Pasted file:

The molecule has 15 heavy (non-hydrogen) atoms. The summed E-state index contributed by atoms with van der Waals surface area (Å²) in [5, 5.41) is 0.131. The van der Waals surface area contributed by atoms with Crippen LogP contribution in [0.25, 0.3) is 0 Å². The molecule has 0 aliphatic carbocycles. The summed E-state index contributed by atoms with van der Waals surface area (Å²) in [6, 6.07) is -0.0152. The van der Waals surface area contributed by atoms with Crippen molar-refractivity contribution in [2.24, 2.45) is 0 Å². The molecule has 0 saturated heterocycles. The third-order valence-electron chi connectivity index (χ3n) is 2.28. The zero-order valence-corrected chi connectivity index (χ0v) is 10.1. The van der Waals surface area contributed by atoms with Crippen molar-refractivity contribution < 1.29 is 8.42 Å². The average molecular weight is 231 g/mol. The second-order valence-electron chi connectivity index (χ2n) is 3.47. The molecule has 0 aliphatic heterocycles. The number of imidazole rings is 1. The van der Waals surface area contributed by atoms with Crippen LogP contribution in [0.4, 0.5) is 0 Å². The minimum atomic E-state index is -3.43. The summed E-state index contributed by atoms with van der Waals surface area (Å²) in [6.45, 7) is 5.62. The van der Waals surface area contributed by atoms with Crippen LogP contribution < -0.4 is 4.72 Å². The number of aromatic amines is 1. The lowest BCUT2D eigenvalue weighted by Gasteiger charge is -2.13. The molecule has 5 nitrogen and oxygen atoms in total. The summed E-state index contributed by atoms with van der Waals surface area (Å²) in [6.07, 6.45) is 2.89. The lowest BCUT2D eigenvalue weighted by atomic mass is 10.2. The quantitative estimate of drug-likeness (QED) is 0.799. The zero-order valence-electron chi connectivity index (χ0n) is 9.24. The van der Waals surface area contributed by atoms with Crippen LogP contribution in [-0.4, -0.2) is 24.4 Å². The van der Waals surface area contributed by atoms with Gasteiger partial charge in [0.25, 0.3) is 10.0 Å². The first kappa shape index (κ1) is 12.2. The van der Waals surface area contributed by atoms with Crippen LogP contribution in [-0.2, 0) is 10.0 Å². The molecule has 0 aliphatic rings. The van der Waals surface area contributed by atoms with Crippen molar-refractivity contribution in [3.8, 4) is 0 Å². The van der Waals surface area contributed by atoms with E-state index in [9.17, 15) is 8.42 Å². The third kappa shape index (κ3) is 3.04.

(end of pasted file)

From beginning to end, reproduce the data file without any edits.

The molecule has 15 heavy (non-hydrogen) atoms. The summed E-state index contributed by atoms with van der Waals surface area (Å²) in [5, 5.41) is 0.131. The van der Waals surface area contributed by atoms with Crippen LogP contribution in [0.25, 0.3) is 0 Å². The molecule has 0 aliphatic carbocycles. The summed E-state index contributed by atoms with van der Waals surface area (Å²) in [6, 6.07) is -0.0152. The van der Waals surface area contributed by atoms with Crippen molar-refractivity contribution in [2.24, 2.45) is 0 Å². The molecule has 0 saturated heterocycles. The third-order valence-electron chi connectivity index (χ3n) is 2.28. The zero-order valence-corrected chi connectivity index (χ0v) is 10.1. The van der Waals surface area contributed by atoms with Crippen molar-refractivity contribution < 1.29 is 8.42 Å². The average molecular weight is 231 g/mol. The second-order valence-electron chi connectivity index (χ2n) is 3.47. The molecule has 0 aliphatic heterocycles. The number of imidazole rings is 1. The van der Waals surface area contributed by atoms with Crippen LogP contribution in [0.4, 0.5) is 0 Å². The minimum atomic E-state index is -3.43. The summed E-state index contributed by atoms with van der Waals surface area (Å²) in [6.45, 7) is 5.62. The van der Waals surface area contributed by atoms with Crippen LogP contribution < -0.4 is 4.72 Å². The number of aromatic amines is 1. The lowest BCUT2D eigenvalue weighted by Gasteiger charge is -2.13. The molecule has 5 nitrogen and oxygen atoms in total. The summed E-state index contributed by atoms with van der Waals surface area (Å²) in [6.07, 6.45) is 2.89. The lowest BCUT2D eigenvalue weighted by atomic mass is 10.2. The quantitative estimate of drug-likeness (QED) is 0.799. The zero-order valence-electron chi connectivity index (χ0n) is 9.24. The van der Waals surface area contributed by atoms with Crippen LogP contribution in [-0.4, -0.2) is 24.4 Å². The van der Waals surface area contributed by atoms with Gasteiger partial charge in [0.25, 0.3) is 10.0 Å². The first kappa shape index (κ1) is 12.2. The van der Waals surface area contributed by atoms with Crippen LogP contribution in [-0.2, 0) is 10.0 Å². The molecule has 0 aliphatic rings. The van der Waals surface area contributed by atoms with Crippen molar-refractivity contribution in [3.8, 4) is 0 Å². The van der Waals surface area contributed by atoms with E-state index in [9.17, 15) is 8.42 Å². The third kappa shape index (κ3) is 3.04.